A collection of poems on the Maidu Indians of Northern California, the author's ancestors
Author: Phillip H. Round
Publisher: Univ of North Carolina Press
In 1663, the Puritan missionary John Eliot, with the help of a Nipmuck convert whom the English called James Printer, produced the first Bible printed in North America. It was printed not in English but in Algonquian, making it one of the first books printed in a Native language. In this ambitious and multidisciplinary work, Phillip Round examines the relationship between Native Americans and printed books over a two-hundred-year period, uncovering the individual, communal, regional, and political contexts for Native peoples' use of the printed word. From the northeastern woodlands to the Great Plains, Round argues, alphabetic literacy and printed books mattered greatly in the emergent, transitional cultural formations of indigenous nations threatened by European imperialism. Removable Type showcases the varied ways that Native peoples produced and utilized printed texts over time, approaching them as both opportunity and threat. Surveying this rich history, Round addresses such issues as the role of white missionaries and Christian texts in the dissemination of print culture in Indian Country, the establishment of "national" publishing houses by tribes, the production and consumption of bilingual texts, the importance of copyright in establishing Native intellectual sovereignty (and the sometimes corrosive effects of reprinting thereon), and the significance of illustrations.
You Can't Win
Author: Jack Black
Publisher: Simon and Schuster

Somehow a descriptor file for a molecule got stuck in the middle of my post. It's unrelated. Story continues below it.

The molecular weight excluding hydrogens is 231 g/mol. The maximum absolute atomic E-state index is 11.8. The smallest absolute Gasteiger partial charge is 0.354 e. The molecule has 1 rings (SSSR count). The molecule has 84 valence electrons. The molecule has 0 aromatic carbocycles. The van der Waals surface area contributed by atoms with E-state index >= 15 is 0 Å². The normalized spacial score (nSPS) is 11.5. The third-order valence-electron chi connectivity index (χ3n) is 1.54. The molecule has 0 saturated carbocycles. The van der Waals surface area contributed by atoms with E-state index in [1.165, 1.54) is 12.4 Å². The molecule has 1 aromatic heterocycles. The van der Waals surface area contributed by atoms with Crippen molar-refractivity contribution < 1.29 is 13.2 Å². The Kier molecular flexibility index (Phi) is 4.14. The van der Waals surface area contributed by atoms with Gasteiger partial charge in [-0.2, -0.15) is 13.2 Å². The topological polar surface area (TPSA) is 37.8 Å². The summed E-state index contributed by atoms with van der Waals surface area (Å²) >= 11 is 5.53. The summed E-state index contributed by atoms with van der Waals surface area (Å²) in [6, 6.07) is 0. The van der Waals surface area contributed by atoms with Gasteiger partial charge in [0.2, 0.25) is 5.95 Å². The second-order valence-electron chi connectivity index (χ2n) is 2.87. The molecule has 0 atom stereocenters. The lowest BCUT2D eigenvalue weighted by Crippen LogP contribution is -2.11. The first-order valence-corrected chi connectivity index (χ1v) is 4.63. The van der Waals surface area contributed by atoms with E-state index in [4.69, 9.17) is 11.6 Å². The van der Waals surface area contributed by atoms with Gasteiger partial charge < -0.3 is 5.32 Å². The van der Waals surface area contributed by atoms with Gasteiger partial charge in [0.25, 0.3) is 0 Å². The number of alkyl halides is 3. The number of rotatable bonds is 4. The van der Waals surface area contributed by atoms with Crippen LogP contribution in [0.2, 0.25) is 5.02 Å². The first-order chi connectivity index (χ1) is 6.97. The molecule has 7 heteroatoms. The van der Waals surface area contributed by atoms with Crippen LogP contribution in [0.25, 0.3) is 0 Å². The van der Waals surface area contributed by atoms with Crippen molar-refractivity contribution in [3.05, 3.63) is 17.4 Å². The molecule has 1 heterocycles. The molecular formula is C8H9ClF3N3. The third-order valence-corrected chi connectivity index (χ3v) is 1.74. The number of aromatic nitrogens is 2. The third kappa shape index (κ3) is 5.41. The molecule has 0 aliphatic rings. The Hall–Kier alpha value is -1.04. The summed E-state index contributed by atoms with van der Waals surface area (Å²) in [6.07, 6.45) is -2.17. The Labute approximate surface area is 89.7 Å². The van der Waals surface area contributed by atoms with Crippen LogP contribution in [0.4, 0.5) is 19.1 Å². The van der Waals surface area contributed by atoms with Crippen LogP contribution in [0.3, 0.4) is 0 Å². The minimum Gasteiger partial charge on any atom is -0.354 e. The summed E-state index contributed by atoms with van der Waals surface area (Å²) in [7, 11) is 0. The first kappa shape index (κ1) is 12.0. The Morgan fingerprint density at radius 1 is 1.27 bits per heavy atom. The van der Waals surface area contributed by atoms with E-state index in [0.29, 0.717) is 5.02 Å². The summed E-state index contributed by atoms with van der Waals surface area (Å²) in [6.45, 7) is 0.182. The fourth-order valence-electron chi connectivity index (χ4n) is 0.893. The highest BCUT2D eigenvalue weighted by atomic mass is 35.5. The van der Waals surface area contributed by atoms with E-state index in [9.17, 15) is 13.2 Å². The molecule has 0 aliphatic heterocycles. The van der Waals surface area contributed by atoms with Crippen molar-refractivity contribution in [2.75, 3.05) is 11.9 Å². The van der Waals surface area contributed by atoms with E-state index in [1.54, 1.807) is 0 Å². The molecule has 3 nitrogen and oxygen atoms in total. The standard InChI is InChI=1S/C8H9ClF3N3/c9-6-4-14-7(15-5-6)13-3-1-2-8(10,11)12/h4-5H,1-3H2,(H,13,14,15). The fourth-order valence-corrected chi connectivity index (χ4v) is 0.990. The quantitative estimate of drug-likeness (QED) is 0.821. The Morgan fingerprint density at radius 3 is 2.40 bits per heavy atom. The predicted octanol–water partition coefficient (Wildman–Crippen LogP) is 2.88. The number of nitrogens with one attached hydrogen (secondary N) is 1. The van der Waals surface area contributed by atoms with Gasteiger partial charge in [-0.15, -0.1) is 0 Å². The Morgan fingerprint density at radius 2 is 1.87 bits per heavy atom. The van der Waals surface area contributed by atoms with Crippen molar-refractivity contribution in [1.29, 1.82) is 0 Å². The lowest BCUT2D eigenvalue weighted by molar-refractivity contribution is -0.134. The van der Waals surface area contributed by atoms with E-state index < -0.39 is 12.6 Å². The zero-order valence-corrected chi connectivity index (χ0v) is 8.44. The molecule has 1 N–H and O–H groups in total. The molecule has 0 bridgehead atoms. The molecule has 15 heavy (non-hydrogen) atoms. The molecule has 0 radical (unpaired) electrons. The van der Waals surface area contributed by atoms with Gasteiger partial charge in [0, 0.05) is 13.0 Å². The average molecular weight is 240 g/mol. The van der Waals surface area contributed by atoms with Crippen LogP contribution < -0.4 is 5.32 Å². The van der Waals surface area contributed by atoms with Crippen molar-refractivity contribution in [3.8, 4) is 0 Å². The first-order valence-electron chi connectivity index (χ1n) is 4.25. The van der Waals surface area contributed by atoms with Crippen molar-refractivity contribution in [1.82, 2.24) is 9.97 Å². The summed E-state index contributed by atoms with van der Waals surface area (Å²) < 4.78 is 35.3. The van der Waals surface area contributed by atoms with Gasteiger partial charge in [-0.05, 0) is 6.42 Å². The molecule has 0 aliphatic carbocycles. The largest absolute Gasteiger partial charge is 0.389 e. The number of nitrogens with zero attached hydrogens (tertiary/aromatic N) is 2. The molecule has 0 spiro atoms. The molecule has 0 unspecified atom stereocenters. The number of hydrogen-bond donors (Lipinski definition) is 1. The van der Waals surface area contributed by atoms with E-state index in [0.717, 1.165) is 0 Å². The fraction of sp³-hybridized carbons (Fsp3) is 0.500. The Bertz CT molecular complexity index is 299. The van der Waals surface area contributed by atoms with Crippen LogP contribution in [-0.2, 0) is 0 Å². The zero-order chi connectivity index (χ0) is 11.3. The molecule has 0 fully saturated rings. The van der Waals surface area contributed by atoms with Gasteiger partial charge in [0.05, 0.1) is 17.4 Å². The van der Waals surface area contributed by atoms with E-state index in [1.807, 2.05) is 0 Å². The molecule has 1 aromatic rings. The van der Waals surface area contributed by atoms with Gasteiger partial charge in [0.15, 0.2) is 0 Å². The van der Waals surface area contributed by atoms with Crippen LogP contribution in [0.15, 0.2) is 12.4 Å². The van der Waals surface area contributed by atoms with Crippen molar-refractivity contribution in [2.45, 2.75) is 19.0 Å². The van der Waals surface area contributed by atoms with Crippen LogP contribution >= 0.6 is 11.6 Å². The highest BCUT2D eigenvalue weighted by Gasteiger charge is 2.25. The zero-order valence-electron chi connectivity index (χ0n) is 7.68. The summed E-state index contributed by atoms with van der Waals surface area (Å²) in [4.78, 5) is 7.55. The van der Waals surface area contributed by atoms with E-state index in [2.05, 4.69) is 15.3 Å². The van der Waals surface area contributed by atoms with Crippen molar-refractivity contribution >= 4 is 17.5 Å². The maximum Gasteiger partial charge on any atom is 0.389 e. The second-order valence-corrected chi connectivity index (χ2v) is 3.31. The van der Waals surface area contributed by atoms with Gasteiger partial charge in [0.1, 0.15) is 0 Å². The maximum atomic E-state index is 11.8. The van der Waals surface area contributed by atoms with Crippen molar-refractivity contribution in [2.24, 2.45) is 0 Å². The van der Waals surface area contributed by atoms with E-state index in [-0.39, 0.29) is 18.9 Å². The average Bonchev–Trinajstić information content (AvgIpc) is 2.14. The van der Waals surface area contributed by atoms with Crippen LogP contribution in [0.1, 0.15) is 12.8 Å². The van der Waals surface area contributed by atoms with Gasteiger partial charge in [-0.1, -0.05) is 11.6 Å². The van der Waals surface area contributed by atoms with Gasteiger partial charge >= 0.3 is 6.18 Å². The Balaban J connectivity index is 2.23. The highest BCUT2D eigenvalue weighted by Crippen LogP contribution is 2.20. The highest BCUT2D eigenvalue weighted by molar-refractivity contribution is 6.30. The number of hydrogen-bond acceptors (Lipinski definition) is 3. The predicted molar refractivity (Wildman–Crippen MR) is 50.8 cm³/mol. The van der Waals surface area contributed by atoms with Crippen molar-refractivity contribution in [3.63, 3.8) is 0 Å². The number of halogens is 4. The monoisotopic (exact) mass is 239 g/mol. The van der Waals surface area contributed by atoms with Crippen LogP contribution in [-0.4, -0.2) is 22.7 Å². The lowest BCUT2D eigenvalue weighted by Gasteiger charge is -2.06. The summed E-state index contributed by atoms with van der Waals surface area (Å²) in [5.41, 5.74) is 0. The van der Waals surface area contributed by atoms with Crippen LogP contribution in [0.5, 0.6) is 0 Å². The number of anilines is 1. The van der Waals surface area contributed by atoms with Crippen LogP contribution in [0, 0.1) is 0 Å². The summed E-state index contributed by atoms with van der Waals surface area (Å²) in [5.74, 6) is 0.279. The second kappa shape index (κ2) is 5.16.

An amazing autobiography of a criminal from a forgotten time in american history. Jack Black was a burgler, safe-cracker, highwayman and petty thief.
First published in 1849 and largely unavailable for many years, The Life and Adventures of Henry Bibb is among the most remarkable slave narratives. Born on a Kentucky plantation in 1815, Bibb first attempted to escape from bondage at the age of ten. He was recaptured and escaped several more times before he eventually settled in Detroit, Michigan, and joined the antislavery movement as a lecturer. Bibb’s story is different in many ways from the widely read Narrative of the Life of Frederick Douglass, An American Slave and Harriet Jacobs’ Incidents in the Life of a Slave Girl. He was owned by a Native American; he is one of the few ex-slave autobiographers who had labored in the Deep South (Louisiana); and he writes about folkways of the slaves, especially how he used conjure to avoid punishment and to win the hearts of women. Most significant, he is unique in exploring the importance of marriage and family to him, recounting his several trips to free his wife and child. This new edition includes an introduction by literary scholar Charles Heglar and a selection of letters and editorials by Bibb.
Author: Black Hawk (Sauk chief), Donald Dean Jackson
Publisher: University of Illinois Press
Sauk Indian chief Black Hawk tells his life story from his childhood to fighting the Black Hawk War and finally living in peace with the white man.
A Day's Portion
Author: Harvey Shapiro
The hidden hand
Author: Emma Dorothy E. Nevitte Southworth